The executing target program runs in its own logical address space in which each program value has a location. The management and organization of this logical address space is shared between the complier, operating system and target machine. The operating system maps the logical address into physical addresses, which are usually spread throughout memory.
Fig. 2.9 Typical subdivision of run-time memory into code and data areas
Run-time storage comes in blocks, where a byte is the smallest unit of memory. Four bytesform a machine word. Multibyte objects are bytes and given the address of first byte.
The storage layout for data objects is strongly influenced by the addressing constraints of the target machine.
A character array of length 10 needs only enough bytes to hold 10 characters, a compiler may allocate 12 bytes to get alignment, leaving 2 bytes unused.
This unused space due to alignment considerations is referred to as padding.
The size of some program objects may be known at run time and may be placed in an area called static.
The dynamic areas used to maximize the utilization of space at run time are stack and heap.
Procedure calls and returns are usually managed by a run time stack called the control stack. Each live activation has an activation record on the control stack, with the root of the activation tree at the bottom, the latter activation has its record at the top of the stack. The contents of the activation record vary with the language being implemented.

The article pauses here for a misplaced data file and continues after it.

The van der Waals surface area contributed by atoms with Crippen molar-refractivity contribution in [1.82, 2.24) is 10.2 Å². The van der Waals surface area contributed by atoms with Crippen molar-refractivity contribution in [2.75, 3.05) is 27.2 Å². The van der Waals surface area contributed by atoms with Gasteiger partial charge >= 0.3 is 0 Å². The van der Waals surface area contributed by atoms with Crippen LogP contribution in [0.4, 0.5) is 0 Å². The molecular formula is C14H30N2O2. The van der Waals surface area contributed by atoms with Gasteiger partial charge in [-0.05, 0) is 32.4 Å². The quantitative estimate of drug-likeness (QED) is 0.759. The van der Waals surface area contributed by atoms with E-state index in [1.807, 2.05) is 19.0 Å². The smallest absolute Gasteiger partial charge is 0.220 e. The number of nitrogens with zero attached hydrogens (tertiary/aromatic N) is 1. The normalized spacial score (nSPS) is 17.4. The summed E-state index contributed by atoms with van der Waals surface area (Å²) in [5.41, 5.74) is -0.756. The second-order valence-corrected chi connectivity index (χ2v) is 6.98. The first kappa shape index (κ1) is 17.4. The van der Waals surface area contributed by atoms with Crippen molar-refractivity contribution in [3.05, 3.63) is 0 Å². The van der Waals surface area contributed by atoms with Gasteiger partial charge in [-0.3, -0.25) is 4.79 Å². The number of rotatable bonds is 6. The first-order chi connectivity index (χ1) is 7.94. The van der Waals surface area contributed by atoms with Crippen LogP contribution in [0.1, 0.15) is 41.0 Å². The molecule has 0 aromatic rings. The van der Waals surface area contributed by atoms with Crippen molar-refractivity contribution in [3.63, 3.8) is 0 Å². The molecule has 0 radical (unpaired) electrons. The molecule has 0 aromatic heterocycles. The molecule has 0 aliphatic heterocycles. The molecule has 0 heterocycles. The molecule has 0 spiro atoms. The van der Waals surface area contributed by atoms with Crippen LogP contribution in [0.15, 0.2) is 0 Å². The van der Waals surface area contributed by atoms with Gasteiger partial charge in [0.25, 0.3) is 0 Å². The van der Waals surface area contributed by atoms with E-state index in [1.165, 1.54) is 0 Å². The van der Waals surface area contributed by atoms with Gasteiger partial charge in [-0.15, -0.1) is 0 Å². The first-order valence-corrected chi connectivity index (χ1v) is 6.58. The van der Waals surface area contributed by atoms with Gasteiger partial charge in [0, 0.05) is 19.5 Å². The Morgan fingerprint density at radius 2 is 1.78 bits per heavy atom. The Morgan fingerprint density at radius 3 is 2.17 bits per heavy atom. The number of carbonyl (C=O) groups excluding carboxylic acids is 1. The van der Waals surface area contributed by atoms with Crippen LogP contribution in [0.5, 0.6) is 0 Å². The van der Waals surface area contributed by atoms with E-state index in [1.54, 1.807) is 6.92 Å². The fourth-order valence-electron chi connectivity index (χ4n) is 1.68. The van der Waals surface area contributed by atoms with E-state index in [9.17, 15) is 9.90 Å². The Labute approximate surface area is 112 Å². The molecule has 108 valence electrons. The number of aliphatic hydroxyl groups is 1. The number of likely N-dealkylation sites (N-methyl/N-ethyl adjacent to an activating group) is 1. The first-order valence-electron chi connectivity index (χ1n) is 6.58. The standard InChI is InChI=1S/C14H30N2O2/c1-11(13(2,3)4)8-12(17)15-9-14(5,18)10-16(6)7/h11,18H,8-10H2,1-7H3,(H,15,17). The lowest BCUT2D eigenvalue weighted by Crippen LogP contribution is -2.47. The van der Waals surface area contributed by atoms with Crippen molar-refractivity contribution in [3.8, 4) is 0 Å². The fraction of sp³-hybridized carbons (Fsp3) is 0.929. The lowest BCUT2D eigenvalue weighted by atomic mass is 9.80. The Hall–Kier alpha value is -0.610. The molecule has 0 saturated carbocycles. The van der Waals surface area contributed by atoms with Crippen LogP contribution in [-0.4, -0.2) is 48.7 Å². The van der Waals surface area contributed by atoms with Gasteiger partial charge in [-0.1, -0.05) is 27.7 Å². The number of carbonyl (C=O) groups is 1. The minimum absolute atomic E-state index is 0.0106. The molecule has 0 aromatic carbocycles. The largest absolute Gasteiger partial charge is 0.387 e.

Temporary values such as those arising from the evaluation of expressions.
Local data belonging to the procedure whose activation record this is.
A saved machine status, with information about the state of the machine just before the call to procedures.
An access link may be needed to locate data needed by the called procedure but found elsewhere.
A control link pointing to the activation record of the caller.
Space for the return value of the called functions, if any. Again, n return a value, and if one does, we may prefer to place that value i efficiency.
The actual parameters used by the calling procedure. These are not placed in record but rather in registers, when possible, for greater efficiency.